by Jonathan M. Stern
Primary Flight Controls
The airplane is controllable around three axes—the yaw axis, the pitch axis, and the roll axis. The rudder moves the airplane about its yaw axis (see Figure 2.3).
Figure 2.3. The arrow points to the rudder, which, while deflected to the left, causes the airplane to yaw to the left.
The elevator moves the airplane about its pitch axis. And the ailerons move the airplane about its roll axis.
The elevator is manipulated by fore and aft movement of the control yoke (the airplane's equivalent of a steering wheel) while the rudder is manipulated by pressing on the rudder pedals (see Figure 2.4).
Figure 2.4. The ailerons and elevator are controlled with the yoke while the rudder is manipulated with the rudder pedals.
The rudder causes the airplane to yaw left or right. The control yoke is connected to the ailerons and elevator through a series of cables and bell cranks or, in some airplanes, through metal tubes. When the control yoke is pulled aft (toward the pilot), the trailing edge of the elevator moves upward (see Figure 2.5).
Figure 2.5. With sufficient airspeed, the up elevator causes the nose to pitch up.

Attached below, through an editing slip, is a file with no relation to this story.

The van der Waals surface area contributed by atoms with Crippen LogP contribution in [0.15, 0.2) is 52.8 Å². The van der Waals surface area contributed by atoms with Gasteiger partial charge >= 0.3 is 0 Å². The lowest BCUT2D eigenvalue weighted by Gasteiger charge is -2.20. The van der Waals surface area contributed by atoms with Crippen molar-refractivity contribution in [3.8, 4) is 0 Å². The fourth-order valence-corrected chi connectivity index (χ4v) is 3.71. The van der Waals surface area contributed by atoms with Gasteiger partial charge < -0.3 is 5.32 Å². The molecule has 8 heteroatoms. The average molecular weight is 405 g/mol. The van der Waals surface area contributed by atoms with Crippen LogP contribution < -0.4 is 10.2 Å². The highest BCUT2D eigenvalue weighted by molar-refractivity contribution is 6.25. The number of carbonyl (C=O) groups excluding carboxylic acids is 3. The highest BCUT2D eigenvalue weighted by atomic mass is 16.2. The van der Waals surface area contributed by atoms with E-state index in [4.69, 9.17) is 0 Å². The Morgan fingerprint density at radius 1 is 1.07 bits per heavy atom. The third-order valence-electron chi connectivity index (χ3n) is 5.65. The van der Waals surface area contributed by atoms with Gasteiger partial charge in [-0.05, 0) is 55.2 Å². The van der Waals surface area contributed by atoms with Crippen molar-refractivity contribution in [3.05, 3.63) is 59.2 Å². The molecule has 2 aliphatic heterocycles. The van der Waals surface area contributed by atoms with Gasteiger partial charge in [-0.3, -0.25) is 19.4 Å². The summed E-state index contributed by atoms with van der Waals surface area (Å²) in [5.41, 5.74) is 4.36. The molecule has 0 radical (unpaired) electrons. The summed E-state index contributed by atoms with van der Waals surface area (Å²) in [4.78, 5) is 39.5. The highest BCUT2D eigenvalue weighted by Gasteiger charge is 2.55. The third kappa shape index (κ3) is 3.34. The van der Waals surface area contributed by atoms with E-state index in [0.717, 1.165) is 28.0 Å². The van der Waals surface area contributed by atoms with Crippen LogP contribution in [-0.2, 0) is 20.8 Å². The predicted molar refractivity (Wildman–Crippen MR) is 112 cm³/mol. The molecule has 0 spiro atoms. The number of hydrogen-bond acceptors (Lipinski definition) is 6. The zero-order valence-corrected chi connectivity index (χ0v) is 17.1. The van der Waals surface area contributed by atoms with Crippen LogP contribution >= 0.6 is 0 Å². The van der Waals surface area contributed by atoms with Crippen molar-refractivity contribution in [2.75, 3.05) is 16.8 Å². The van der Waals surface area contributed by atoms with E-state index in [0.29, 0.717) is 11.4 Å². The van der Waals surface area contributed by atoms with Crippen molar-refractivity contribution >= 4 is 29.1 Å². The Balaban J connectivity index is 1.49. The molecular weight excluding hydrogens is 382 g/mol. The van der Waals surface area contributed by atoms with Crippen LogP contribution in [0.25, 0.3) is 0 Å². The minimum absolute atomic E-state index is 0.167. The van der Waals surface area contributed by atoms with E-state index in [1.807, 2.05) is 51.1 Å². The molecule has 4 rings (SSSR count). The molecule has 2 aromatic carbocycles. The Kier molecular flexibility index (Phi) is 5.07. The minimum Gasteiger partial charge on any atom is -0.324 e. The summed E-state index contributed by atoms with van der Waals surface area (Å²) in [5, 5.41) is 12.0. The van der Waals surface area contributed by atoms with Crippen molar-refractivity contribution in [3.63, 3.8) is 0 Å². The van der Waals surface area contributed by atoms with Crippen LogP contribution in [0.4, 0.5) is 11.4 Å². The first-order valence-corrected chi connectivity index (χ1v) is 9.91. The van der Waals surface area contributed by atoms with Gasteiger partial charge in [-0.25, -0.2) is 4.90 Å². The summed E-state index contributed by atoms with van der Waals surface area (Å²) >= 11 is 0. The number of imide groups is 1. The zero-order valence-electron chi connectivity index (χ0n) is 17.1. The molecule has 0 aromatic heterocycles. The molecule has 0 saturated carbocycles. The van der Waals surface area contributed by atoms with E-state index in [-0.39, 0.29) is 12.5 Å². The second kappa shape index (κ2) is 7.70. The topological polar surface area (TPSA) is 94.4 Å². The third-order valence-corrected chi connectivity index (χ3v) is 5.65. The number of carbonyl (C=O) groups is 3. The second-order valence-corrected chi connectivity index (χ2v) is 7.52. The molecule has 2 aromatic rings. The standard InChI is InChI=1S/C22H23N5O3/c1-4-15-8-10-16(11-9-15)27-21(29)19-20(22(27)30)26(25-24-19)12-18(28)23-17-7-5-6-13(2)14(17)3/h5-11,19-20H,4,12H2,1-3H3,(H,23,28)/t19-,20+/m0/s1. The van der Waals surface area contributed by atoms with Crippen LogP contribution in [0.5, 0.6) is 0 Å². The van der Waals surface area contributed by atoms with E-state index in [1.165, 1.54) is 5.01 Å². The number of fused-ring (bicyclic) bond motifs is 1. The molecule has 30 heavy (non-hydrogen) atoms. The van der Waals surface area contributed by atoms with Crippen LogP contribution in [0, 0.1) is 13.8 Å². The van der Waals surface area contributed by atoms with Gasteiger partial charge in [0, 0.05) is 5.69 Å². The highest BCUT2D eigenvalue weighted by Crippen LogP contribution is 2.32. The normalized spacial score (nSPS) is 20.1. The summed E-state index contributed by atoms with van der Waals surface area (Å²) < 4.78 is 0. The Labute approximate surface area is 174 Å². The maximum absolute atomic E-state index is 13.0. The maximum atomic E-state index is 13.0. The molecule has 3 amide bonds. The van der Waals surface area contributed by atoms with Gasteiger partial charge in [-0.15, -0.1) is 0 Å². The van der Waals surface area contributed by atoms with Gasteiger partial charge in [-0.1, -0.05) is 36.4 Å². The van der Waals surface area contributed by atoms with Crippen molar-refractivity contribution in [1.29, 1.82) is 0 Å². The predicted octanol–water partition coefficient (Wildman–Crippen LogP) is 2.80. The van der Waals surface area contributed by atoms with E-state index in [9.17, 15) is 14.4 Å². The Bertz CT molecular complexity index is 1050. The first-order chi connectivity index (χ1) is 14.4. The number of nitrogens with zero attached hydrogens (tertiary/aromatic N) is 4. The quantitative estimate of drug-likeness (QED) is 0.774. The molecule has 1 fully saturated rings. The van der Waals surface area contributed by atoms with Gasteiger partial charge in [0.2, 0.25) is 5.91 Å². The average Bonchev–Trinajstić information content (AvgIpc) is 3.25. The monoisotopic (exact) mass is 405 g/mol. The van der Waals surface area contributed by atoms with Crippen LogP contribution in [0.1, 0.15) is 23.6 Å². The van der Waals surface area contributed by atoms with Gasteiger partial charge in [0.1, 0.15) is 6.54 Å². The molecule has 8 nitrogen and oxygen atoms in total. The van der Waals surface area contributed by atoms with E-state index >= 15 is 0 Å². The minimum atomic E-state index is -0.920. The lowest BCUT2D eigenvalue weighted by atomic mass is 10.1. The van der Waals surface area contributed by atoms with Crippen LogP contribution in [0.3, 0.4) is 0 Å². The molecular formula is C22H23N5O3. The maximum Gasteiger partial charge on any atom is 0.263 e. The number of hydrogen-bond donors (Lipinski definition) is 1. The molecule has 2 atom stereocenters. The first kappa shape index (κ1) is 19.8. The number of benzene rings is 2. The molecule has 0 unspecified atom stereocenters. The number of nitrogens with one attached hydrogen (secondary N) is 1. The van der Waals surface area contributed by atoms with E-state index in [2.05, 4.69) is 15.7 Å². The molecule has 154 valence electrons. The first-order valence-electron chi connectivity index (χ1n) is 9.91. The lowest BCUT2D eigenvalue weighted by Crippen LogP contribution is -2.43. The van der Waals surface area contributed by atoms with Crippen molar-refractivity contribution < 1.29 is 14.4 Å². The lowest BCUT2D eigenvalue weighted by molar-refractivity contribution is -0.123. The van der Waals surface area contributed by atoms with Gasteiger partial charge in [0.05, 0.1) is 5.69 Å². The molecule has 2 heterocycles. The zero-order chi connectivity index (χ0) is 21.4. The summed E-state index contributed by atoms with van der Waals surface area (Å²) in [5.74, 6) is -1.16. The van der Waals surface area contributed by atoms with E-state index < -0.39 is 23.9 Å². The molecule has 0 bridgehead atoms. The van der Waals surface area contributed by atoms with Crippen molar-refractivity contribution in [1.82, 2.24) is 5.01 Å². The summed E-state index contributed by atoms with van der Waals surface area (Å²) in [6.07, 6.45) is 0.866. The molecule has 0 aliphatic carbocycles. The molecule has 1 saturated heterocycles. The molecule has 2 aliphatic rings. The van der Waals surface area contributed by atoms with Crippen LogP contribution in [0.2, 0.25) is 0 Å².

This causes the empennage to move downward and, accordingly, the nose of the airplane to move upward. Assuming sufficient speed and control movement, aft movement of the control yoke causes the airplane to climb while forward movement of the control yoke causes the airplane to descend.
The ailerons, hinged on the trailing outboard edge of each wing, move in the opposite direction of one another (see Figure 2.6).
Figure 2.6. When the right aileron is lowered (as pointed out by the arrow), the left aileron is raised.
When the control yoke is rotated counterclockwise, the left aileron moves up and the right down. The lowered aileron produces more lift than the raised aileron, causing the airplane to bank to the left. When the control yoke is rotated clockwise, the right aileron moves up and the left down.
The ailerons are the controls primarily responsible for making the airplane turn. The rudder is used in a turn solely to overcome what is known as adverse aileron yaw, explained in the next sections.